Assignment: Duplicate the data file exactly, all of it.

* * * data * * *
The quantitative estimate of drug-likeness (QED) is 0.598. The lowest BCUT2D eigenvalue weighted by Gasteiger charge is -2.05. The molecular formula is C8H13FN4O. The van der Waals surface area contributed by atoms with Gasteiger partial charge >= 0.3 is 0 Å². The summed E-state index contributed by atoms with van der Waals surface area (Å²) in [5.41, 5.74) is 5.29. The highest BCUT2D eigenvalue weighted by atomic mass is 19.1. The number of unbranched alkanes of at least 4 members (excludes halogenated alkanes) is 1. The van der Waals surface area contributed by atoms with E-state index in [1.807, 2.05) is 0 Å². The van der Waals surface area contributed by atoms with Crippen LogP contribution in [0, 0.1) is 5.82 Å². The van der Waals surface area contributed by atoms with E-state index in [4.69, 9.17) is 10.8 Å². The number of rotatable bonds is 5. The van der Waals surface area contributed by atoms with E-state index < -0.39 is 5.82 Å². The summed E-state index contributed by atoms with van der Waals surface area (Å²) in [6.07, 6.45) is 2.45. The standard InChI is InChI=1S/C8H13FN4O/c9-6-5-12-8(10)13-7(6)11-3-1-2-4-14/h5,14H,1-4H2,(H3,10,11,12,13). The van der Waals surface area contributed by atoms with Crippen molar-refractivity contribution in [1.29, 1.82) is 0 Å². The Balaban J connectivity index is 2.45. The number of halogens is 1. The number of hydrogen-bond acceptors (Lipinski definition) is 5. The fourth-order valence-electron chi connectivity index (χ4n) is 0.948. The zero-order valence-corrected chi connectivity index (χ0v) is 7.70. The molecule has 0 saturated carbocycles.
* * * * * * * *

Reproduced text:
The quantitative estimate of drug-likeness (QED) is 0.598. The lowest BCUT2D eigenvalue weighted by Gasteiger charge is -2.05. The molecular formula is C8H13FN4O. The van der Waals surface area contributed by atoms with Gasteiger partial charge >= 0.3 is 0 Å². The summed E-state index contributed by atoms with van der Waals surface area (Å²) in [5.41, 5.74) is 5.29. The highest BCUT2D eigenvalue weighted by atomic mass is 19.1. The number of unbranched alkanes of at least 4 members (excludes halogenated alkanes) is 1. The van der Waals surface area contributed by atoms with E-state index in [1.807, 2.05) is 0 Å². The van der Waals surface area contributed by atoms with Crippen LogP contribution in [0, 0.1) is 5.82 Å². The van der Waals surface area contributed by atoms with E-state index in [4.69, 9.17) is 10.8 Å². The number of rotatable bonds is 5. The van der Waals surface area contributed by atoms with E-state index < -0.39 is 5.82 Å². The summed E-state index contributed by atoms with van der Waals surface area (Å²) in [6.07, 6.45) is 2.45. The standard InChI is InChI=1S/C8H13FN4O/c9-6-5-12-8(10)13-7(6)11-3-1-2-4-14/h5,14H,1-4H2,(H3,10,11,12,13). The van der Waals surface area contributed by atoms with Crippen molar-refractivity contribution in [1.29, 1.82) is 0 Å². The Balaban J connectivity index is 2.45. The number of halogens is 1. The number of hydrogen-bond acceptors (Lipinski definition) is 5. The fourth-order valence-electron chi connectivity index (χ4n) is 0.948. The zero-order valence-corrected chi connectivity index (χ0v) is 7.70. The molecule has 0 saturated carbocycles.